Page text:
Sami Jo Heitsch
“If we don’t change, we don’t grow. If we don’t grow, we aren’t really living.” – Gail Sheehy
Hello all! My name is Sami Jo Heitsch. I am a May 2014 graduate in Agricultural Communications with minors in Marketing Communications and Agriculture and Applied Economics. I am a former Ag Ambassador and I was active in many extra-curricular activities around the University of Wyoming campus! Since graduation I have experienced a lot of changes in my life, and I have to agree with American author, journalist, and lecturer, Gail Sheehy, in her quote about changes. If you’re not changing you’re really not living.
Just to give you an idea, here is a quick summary of what I have experienced since graduation seven months ago. Immediately following graduation I moved to Omaha, Nebraska and worked for RFD-TV’s social media department. During my time in Omaha I became the only person in the social media department, I became a certified Zumba instructor, and I met some AMAZING people that are key players in the marketing, television, and events industries! After six months in Omaha, I declined a full-time job offer, I made the decision to move home to Wyoming, I applied for marketing and communication positions around the country, I accepted a freelance position at the National Finals Rodeo and I accepted a full-time position in Nashville, Tennessee working for RFD-TV in its events department.
These changes caused some fear and stress, but because of the lessons I learned as a student in the College of Agriculture and Natural Resources and putting my trust in the Lord, I was prepared for every curve ball life has thrown at me thus far. During my time at UW, the key lesson I learned was the importance of having a strong support system. My support system included advisors, teachers, friends, and family. One organization that was instrumental in my growth was the Ag Ambassador program. It provided me opportunities to get involved on campus, network with professionals, and meet peers that shared a passion for the agriculture industry. Along with my involvement in extra-curricular activities, one of the most influential classes I enrolled in was Dean Galey’s Elements of Leadership class in the College of Agriculture and Natural Resources. (If you haven’t heard about this class, ask your advisor or Kelly Wiseman!) This class was a great opportunity to grow my support system and it helped me prepare for life after graduation. (I don’t want this to be a spoiler, so you will have to take the class to find out what I’m talking about!)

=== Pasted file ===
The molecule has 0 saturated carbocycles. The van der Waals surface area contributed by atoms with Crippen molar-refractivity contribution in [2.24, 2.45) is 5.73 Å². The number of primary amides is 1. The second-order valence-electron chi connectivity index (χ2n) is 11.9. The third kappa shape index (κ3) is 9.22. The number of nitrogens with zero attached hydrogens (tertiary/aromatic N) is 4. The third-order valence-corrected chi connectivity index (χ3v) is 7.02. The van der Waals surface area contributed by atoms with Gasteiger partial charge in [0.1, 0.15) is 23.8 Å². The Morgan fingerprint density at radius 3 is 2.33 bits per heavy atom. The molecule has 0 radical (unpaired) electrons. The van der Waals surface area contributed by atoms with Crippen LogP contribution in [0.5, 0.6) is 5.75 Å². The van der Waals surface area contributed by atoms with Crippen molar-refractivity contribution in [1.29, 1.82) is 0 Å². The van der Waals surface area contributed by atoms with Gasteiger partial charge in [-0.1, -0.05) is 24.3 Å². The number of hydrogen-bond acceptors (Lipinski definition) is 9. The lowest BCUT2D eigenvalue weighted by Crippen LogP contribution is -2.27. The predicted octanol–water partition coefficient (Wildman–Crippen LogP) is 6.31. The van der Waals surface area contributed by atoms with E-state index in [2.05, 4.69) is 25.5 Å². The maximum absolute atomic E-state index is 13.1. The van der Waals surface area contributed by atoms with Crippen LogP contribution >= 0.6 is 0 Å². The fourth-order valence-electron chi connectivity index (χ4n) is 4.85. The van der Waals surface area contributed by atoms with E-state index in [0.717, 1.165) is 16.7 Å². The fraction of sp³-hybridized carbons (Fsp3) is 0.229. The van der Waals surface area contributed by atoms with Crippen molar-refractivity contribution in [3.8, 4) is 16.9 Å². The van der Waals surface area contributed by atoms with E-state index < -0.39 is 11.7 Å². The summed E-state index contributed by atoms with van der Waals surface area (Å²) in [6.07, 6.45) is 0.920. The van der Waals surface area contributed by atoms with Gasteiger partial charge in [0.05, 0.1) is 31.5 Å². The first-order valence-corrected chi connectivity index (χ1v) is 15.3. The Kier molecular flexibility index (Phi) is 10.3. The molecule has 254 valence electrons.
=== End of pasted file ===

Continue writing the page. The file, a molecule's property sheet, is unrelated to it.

Overall, as a recent graduate, my advice for current and incoming College of Ag students is to never be afraid of change. The world we live in is rapidly changing, and it will continue to grow. But rather than worrying about those changes, I encourage you to embrace it and find out how you can get involved. The one lesson I wish I would have learned the first day I became a UW student was
challenging myself to understand the reasons for the changes that were happening around me and finding out how I could get involved. One lesson I recently started applying to my work routine and I encourage you to start applying now is always asking “Why?” By doing so, you will have a better understanding of the changes happening around you and it may encourage you to get involved. In result of getting involved, you will have some AMAZING memories to cherish and a support system that will always be there for you!
Gods blessings to all College of Agriculture and Natural Resources students, and don’t forget, if you embrace the change around you, you will thrive!
-Sami Jo Heitsch firstname.lastname@example.org
Hello everybody! My name is Molly Hanson and I graduated from UW in May 2013. I transferred to UW and spent three fantastic years in Laramie and now I am back in my native California as a Masters and credential candidate in Ag Education at California Polytechnic University, San Luis Obispo. In my free time I can usually be found at the many beach towns along the central coast weaving in and out of antique stores and photographing the stunning scenery. Being back in California has also reminded me of the importance of agriculture and the need to keep it alive and prosperous in order to feed the world.
I can honestly say that I would not be where I am today without the wonderful staff and peers at UW. Ag Ambassadors is a wonderful opportunity for not only personal growth, but to aid in the positive growth of the School of Agriculture and Natural Resources as well. If you are considering joining, I would highly encourage you to do so.
There are so many fantastic opportunities at UW, I recommend taking advantage of the many study tours and abroad programs offered through the School of ANR including programs in France and Kenya. I had the opportunity to go on the latter and it was one of the best experiences of my life.
I encourage you to get out of your comfort zone. Try new things that may scare you, take classes that might sound a little crazy, make new friends, go on adventures, but mostly enjoy your time at UW. You have amazing opportunities in front of you, take them.